Imburnal -- Film Review

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HONG KONG -- Director Sherad Anthony Sanchez ("The Last Priestess of Buhi") joins the burgeoning ranks of epic Filipino filmmakers with "Imburnal," a 3 1/2-hour, nonlinear examination of poverty and violence and their influence on two young boys.

Set in the slums of Davao City and its nearby sewers, "Imburnal" could be considered the anti-"Slumdog Millionaire." Initially rated X by the Philippines' Movie and Television Review and Classification Board for its "objectionable presentation" of poverty (is there a pleasant way to present it?), any lingering controversy will increase the film's profile. Asian, human rights and avant garde-focused festivals are sure bets, but theatrical release is almost out of the question, even at home.

Allen (Allen Lumanog) and Joel (Joel San Juan) spend their days hanging out in the crevasses of Punta Dumalog and witnessing all manner of behavior -- some of it gruesome -- that will eventually shape their adulthood. They have a surrogate mother of sorts in Gigi (Jelieta Ruca), who half-heartedly offers advice and wisdom when they're not discovering their own sexuality. There is no indication that the disconnected segments have any relevance to each other, and in fact, nothing happens at all.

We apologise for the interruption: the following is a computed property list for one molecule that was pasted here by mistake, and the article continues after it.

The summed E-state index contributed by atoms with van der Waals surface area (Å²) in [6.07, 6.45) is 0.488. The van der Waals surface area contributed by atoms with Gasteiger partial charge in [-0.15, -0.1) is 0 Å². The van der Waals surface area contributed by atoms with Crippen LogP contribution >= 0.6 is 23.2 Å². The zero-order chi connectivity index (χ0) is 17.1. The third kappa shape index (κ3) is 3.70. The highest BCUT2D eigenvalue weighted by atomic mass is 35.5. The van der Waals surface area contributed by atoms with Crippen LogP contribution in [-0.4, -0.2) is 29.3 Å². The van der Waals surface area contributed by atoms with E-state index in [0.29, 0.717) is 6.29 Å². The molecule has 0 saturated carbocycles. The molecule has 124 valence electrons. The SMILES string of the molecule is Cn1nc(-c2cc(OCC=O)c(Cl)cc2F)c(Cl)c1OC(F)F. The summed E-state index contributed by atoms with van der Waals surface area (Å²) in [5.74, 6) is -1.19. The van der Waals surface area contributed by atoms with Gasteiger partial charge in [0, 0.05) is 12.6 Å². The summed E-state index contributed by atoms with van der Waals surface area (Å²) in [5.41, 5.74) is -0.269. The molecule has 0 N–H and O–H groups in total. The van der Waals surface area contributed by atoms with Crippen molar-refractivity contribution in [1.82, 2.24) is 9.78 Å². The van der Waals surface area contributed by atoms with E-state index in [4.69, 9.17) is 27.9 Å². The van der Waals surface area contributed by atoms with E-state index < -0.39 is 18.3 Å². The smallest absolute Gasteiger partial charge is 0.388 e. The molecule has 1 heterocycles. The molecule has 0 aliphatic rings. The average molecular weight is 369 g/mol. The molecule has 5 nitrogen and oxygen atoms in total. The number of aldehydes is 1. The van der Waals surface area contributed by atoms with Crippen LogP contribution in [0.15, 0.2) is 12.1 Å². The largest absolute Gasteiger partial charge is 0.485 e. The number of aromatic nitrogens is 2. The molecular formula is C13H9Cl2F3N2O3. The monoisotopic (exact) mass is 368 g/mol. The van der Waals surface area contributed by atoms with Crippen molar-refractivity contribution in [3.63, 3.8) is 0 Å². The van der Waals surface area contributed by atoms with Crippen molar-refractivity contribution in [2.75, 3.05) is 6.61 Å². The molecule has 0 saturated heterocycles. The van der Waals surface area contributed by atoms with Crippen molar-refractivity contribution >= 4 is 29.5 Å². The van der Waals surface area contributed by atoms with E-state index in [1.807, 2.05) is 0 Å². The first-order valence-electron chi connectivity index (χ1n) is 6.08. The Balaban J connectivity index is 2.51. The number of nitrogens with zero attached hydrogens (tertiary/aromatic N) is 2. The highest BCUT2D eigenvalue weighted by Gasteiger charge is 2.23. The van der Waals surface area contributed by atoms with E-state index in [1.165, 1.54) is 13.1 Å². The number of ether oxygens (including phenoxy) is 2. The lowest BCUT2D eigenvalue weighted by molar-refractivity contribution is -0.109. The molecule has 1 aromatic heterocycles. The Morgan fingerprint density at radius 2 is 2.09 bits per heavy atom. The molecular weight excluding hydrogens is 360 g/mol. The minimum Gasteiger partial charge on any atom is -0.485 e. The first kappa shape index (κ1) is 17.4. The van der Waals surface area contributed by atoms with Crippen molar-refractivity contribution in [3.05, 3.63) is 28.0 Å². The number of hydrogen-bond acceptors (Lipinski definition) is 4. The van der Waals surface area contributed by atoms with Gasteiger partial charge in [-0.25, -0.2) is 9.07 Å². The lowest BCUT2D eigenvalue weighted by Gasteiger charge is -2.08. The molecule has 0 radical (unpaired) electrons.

Employing extreme extended takes -- endless scenes of the area's residents listening to the radio, a motorcycle ride, a bit of sewer frottage among three teens and so on -- discordant and/or absent sound and a plethora of disturbing and striking images (for the most part nicely shot by a team of cinematographers), Sanchez's choices are willfully obscure and designed to provoke.

The images often come across as voyeuristic in nature as the camera is often static, allowing images (and the story as it were) to create themselves. In yet more attempts at high artistry, Sanchez inserts an intermission at about the 90-minute mark, with at least five minutes of black screen scored with watery music (water is the film's defining motif). That was enough to drive one viewer at the screening to ask if there were technical problems. "Imburnal" ultimately crumbles under the weight of its own importance.

Bottom Line: Trying quasi-experimental coming-of-age film isn't without merit, but it ultimately alienates viewers.

Section: Filmart/HKIFF Asian Digital Competition *first screening 3/23 market-international premiere

Production companies: Creative Programs Inc., Salida Prods.

Cast: Jelieta Ruca, Allen Lumanog, Joel San Juan, Brian Monterola, Lawrence Garrido, Maricel Rosello, Carmela de Guzman
Director/screenwriter/editor: Sherad Anthony Sanchez
Producer: Ronald Arguelles
Director of photography: John Torres, Mark Limbaga, Joel Geolamen
Production designer: Joel Geolamen
Music: Eric Gancio
Sales: Creative Programs Inc.
No rating, 209 minutes